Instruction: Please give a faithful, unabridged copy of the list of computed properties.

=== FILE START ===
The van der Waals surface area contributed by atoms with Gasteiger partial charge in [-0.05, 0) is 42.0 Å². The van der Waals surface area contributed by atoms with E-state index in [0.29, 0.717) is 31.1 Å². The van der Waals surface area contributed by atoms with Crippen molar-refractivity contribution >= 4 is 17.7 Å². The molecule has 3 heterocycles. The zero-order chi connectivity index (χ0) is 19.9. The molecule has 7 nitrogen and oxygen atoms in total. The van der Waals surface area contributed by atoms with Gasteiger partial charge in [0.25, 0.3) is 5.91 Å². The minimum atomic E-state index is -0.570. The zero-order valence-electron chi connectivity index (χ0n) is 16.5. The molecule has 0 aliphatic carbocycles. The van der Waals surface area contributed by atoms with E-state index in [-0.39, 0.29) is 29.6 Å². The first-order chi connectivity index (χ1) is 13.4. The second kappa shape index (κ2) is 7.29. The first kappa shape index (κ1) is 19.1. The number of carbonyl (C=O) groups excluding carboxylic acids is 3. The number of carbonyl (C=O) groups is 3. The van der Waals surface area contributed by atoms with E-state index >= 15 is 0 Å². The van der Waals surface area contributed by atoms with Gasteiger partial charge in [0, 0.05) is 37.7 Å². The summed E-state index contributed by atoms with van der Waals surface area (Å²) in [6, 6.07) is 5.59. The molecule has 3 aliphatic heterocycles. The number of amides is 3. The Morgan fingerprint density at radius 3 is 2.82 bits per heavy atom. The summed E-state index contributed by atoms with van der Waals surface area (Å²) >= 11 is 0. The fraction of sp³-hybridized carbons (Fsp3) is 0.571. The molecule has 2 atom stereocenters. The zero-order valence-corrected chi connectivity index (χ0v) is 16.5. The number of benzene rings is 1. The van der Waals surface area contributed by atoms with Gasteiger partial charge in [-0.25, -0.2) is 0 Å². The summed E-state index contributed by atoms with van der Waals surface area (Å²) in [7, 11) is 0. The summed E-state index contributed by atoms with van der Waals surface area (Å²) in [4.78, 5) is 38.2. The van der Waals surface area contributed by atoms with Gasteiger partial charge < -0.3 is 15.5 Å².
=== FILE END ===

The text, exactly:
The van der Waals surface area contributed by atoms with Gasteiger partial charge in [-0.05, 0) is 42.0 Å². The van der Waals surface area contributed by atoms with E-state index in [0.29, 0.717) is 31.1 Å². The van der Waals surface area contributed by atoms with Crippen molar-refractivity contribution >= 4 is 17.7 Å². The molecule has 3 heterocycles. The zero-order chi connectivity index (χ0) is 19.9. The molecule has 7 nitrogen and oxygen atoms in total. The van der Waals surface area contributed by atoms with Gasteiger partial charge in [0.25, 0.3) is 5.91 Å². The minimum atomic E-state index is -0.570. The zero-order valence-electron chi connectivity index (χ0n) is 16.5. The molecule has 0 aliphatic carbocycles. The van der Waals surface area contributed by atoms with E-state index in [-0.39, 0.29) is 29.6 Å². The first-order chi connectivity index (χ1) is 13.4. The second kappa shape index (κ2) is 7.29. The first kappa shape index (κ1) is 19.1. The number of carbonyl (C=O) groups excluding carboxylic acids is 3. The number of carbonyl (C=O) groups is 3. The van der Waals surface area contributed by atoms with E-state index >= 15 is 0 Å². The van der Waals surface area contributed by atoms with Gasteiger partial charge in [0, 0.05) is 37.7 Å². The summed E-state index contributed by atoms with van der Waals surface area (Å²) in [6, 6.07) is 5.59. The molecule has 3 aliphatic heterocycles. The number of amides is 3. The Morgan fingerprint density at radius 3 is 2.82 bits per heavy atom. The summed E-state index contributed by atoms with van der Waals surface area (Å²) >= 11 is 0. The fraction of sp³-hybridized carbons (Fsp3) is 0.571. The molecule has 2 atom stereocenters. The zero-order valence-corrected chi connectivity index (χ0v) is 16.5. The number of benzene rings is 1. The van der Waals surface area contributed by atoms with Gasteiger partial charge in [-0.25, -0.2) is 0 Å². The summed E-state index contributed by atoms with van der Waals surface area (Å²) in [7, 11) is 0. The summed E-state index contributed by atoms with van der Waals surface area (Å²) in [4.78, 5) is 38.2. The van der Waals surface area contributed by atoms with Gasteiger partial charge < -0.3 is 15.5 Å².